Turkish authorities have detained a former official involved in a controversial 2014 search of Syria-bound trucks. While media reported the vehicles were full of ammunition, Ankara claimed they carried “aid for the Turkmen” and branded the search “treason.”
Former Prosecutor Yasar Kavalcioglu was detained after an ID check on a passenger bus in Istanbul early on Monday, according to Anadolu news agency. Kavalcioglu was put on search list for his role in the truck issue, the Daily Sabah notes.
In January 2014, when Gendarmerie intercepted trucks belonging to Turkey’s National Intelligence Organization (MIT), after prosecutors of the Adana province got a tip-off that the trucks were carrying weapons for rebel and terrorist groups in Syria.
The search exposed large amount of munitions under a thin layer of medical supplies in large containers marked ‘FRAGILE’. The discovery, however, led only to arrests of the officials involved in the search of the vehicles.
The truck incident got an international attention in May 2015 when the Cumhuriyet newspaper’s website released a footage allegedly showing the inspection. The MIT trucks had been carrying over 80,000 rounds of ammunition of various calibers, some 1,000 mortar shells and hundreds of grenade launchers projectiles, the newspaper reported.
Turkish officials made quite contradictory statements after the paper’s report, either admitting or denying the weapons’ presence, denying the existence of the delivery altogether and eventually settling on the story that the convoy carried “aid destined for the Turkmen.”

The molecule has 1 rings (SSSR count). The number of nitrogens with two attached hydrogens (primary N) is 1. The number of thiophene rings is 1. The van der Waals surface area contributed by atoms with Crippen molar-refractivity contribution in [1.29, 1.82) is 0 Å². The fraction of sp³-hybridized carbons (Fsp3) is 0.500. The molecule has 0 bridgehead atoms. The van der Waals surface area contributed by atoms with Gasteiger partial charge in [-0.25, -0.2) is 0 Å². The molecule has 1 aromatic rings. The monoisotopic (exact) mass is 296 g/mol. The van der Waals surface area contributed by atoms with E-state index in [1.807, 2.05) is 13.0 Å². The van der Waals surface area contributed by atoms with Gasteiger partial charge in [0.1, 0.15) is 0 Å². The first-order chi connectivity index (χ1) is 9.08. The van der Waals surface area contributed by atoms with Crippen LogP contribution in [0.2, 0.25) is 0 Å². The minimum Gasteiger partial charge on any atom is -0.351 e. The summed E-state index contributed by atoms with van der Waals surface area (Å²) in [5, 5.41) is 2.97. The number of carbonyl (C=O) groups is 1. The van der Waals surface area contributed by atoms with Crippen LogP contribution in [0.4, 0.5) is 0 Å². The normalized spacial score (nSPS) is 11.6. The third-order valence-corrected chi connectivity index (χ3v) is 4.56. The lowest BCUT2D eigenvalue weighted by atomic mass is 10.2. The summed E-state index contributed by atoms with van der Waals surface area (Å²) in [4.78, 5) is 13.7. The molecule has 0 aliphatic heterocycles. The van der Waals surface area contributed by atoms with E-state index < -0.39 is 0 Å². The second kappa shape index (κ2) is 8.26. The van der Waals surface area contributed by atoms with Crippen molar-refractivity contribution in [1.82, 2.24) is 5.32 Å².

READ MORE: Turkish intelligence ‘aided shipment of arms’ to Syrian rebel areas
In 2015, President Recep Tayyip Erdogan confirmed that the trucks belonged to MIT, but were merely carrying “aid.” He added that the prosecutors had no right to search the vehicles, and accused them of “treason and espionage” and being part of a “parallel state” run by his political enemies, who are determined to discredit the government.
In the aftermath of the last year’s botched coup, the 2014 truck incident gained a new “understanding,” as a former top gendarmerie official openly branded it a “coup attempt that targeted our president” by followers of Erdogan’s rival, Fethullah Gulen, who later “attempted to turn into a plot inside gendarmerie.”
A week ago another prosecutor involved in the trucks case, Aziz Takci, who has been under arrest since 2015, faced up to 15 years in jail on charges of being a part of the Gulen movement, according to judicial sources, quoted by Turkish media.